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The Jubilee River story - Introduction, brief synopsis and JR map
The rise and fall of the Jubilee River - simply nothing to celebrate here!
This chronological story exposes the continuing fiasco and highlights Environment Agency incompetence and failure on the £110m award winning Jubilee River flood alleviation project - with £5m in repair costs, a £2.75m out-of-court settlement for sub-standard design and construction - and still degrading and unable to carry its design capacity.
This is still the most expensive flood alleviation scheme ever built in this country, and now there is a £300m project downstream of Windsor.
In my opinion the Environment Agency has been more successful in covering up the mistakes than they were managing this project in the first place!
Synopsis: The Thames Valley has many large areas of low-lying flood plain with a varying probability of flooding. There are some records of 1947 flooding and (Images of 1947 flooding in Wraysbury)
The MWEFAS (Maidenhead, Windsor and Eton Flood Alleviation Scheme) was conceived in the 1980s with the objective of reducing the risk of flooding in Windsor, Eton and Maidenhead, and scrutinised at a Public Inquiry in 1992.
The project was authorised by the Minister in 1995 and renamed Jubilee River in 2002.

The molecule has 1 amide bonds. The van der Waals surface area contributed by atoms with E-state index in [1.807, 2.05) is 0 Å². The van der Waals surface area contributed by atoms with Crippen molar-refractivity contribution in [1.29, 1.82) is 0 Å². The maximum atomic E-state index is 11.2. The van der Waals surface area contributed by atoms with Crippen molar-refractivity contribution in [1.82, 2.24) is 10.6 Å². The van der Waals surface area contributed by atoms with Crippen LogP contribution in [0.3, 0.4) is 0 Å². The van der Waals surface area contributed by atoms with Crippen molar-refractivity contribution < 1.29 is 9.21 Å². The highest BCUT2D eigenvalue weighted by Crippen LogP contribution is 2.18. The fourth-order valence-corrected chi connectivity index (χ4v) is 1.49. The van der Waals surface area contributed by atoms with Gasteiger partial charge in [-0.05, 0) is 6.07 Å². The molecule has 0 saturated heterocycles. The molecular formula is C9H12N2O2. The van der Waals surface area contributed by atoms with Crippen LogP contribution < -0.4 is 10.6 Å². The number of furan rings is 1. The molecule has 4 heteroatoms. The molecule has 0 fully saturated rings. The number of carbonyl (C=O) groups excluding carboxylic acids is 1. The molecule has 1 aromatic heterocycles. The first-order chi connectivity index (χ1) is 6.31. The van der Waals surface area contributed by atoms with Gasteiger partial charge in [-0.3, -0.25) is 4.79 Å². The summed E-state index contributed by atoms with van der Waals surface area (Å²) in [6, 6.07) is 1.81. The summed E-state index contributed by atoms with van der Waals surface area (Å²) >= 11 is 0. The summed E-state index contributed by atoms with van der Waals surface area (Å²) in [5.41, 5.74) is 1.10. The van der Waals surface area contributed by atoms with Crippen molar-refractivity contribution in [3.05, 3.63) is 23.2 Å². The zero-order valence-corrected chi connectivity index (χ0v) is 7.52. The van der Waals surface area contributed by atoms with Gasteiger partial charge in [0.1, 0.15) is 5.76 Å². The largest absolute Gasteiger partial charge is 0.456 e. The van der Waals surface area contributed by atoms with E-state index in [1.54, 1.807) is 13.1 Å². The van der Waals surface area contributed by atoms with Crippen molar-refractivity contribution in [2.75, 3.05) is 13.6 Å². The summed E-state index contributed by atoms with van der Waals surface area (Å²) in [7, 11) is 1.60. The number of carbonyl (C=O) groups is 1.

The main element of the project was a channel approximately 12km long and 50m wide constructed to carry flood water in parallel with the Thames.
The water is taken out of the Thames upstream of Maidenhead (Taplow) and put back into the Thames downstream of Windsor - at Black Potts in Datchet.
You can find the EA map of the Jubilee River here: Jubilee River - MAP (EA) 163Kb.pdf
The channel was damaged by flood water when used in January 2003 which resulted in £5m repair costs and a £2.75 out-of-court settlement.
Other facts and the truth about sub-standard flood defences, flood defence failures, neglect of watercourse maintenance (thus increasing the probability of flooding) are revealed. Property insurance difficulties, continuing development on flood plain, responsibility without accountability and Environment Agency shortcomings are considered especially their shortage of both engineering and mathematical expertise.
Having failed to maintain both the Thames and the Jubilee River, the Environment Agency is now planning to spend another £300m of public money on the Lower Thames Flood Risk Management Strategy.
There is the Jubilee River story index page that you might like to view for a start.........
Some of the milestone events are listed below:
mid 1980's - MWEFAS project conceived
1991 - Parliament - Thames Flood Alleviation Scheme
1992 - Datchet Parish Council circular and Public Inquiry
1995 - Project approved by Minister
2002 - Inaugurated and renamed Jubilee River
2003 - First used in January - hundreds of households affected by flooding, channel severely damaged.
2004 - Slough Weir repair - £680,000
2005 - Myrke Embankment rebuild - £1,300,000
2009 - Another £300m - The LTFRMS proposal
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